After President Donald Trump told a White House reporter not to be a "cutie pie," the term began to trend on Twitter Friday night.
Trump used the phrase to admonish ABC's Jonathan Karl during a press conference after being pressed on whether he could guarantee COVID-19 patients in hard-hit states would be supplied with needed ventilators. The president answered the initial question by insisting the country was "in great shape" and suggested that an excess of ventilators could be produced.
"We've distributed vast numbers of ventilators, and we're prepared to do vast numbers. I think we're in great shape," Trump said. "I hope that's the case. I hope that we're going to have leftovers so we can help other people, other countries."
"So, everybody who needs one will be able to get a ventilator?" asked Karl a second time.
"Look, don't be a cutie pie, ok?" Trump said. "You know, 'everybody who needs one.' Nobody's ever done what we've done, nobody's done anything like we've been able to do... I wouldn't tell me what you're telling me, you know, being a wise guy."
The phrase quickly took off on Twitter, with Karl himself remarking that it was "not the response I expected."
Other users admonished the president for his choice of words, while Trump supporters praised him for using the phrase.
"#cutiepie Yeah, that's what you say to a reporter asking about ventilators to keep people alive. This man has got to go," user @LindaPatch tweeted.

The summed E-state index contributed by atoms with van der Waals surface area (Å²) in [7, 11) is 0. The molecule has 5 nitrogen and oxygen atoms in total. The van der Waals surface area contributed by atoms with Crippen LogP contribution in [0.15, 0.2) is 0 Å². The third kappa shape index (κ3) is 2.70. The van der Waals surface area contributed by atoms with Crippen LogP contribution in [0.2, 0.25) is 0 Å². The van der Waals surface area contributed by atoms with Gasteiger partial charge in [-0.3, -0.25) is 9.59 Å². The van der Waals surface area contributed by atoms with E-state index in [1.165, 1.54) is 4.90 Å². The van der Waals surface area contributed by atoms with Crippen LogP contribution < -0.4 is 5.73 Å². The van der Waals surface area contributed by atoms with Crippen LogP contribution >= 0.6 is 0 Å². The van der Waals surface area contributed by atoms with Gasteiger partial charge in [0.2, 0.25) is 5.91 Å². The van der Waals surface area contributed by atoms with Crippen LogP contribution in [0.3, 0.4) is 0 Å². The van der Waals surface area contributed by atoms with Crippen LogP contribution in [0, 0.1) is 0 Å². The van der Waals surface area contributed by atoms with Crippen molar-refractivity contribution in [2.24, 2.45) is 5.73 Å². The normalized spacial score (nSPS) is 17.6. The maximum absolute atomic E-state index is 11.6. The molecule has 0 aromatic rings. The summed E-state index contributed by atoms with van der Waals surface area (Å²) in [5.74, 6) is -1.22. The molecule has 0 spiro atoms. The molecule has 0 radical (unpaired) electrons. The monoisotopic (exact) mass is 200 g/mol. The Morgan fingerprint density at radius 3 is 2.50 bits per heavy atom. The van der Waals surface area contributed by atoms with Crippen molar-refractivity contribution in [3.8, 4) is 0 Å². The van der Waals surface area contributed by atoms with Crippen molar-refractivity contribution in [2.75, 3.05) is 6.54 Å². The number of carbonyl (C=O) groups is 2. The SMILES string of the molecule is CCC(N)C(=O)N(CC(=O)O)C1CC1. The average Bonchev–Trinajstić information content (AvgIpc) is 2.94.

"Standing response to every #CNN question going forward until, well... the end of time #DontBeACutiePie," tweeted actor and ardent Trump supporter James Woods.
The shortage of ventilators has been a frequent topic of discussion during the pandemic, with New York Governor Andrew Cuomo saying that the state could need 30,000 additional units for hospitals that are increasingly overwhelmed with COVID-19 cases.
New York state has reported the highest number of U.S. COVID-19 cases by far, with over 46,000 of the 104,000 as of Friday night. Medical experts believe that around 5 percent of patients could need ventilators to have a chance at surviving the virus.
Trump pushed back on the medical experts Thursday, telling Fox News host Sean Hannity that he had a "feeling" that a large number of the potentially life-saving devices would not be needed.
"I have a feeling that a lot of the numbers that are being said for some areas are just bigger than they're going to be," said Trump. "I don't believe you need 40,000 or 30,000 ventilators. You know, at a major hospital sometimes they'll have two ventilators. All of a sudden they're saying, 'Can we order 30,000 ventilators?'"
However, efforts to ramp up the production of ventilators have moved forward, with Trump announcing Friday that he was invoking the Defense Production Act to force General Motors to produce the devices.
Newsweek reached out to the White House for comment but did not receive a response in time for publication.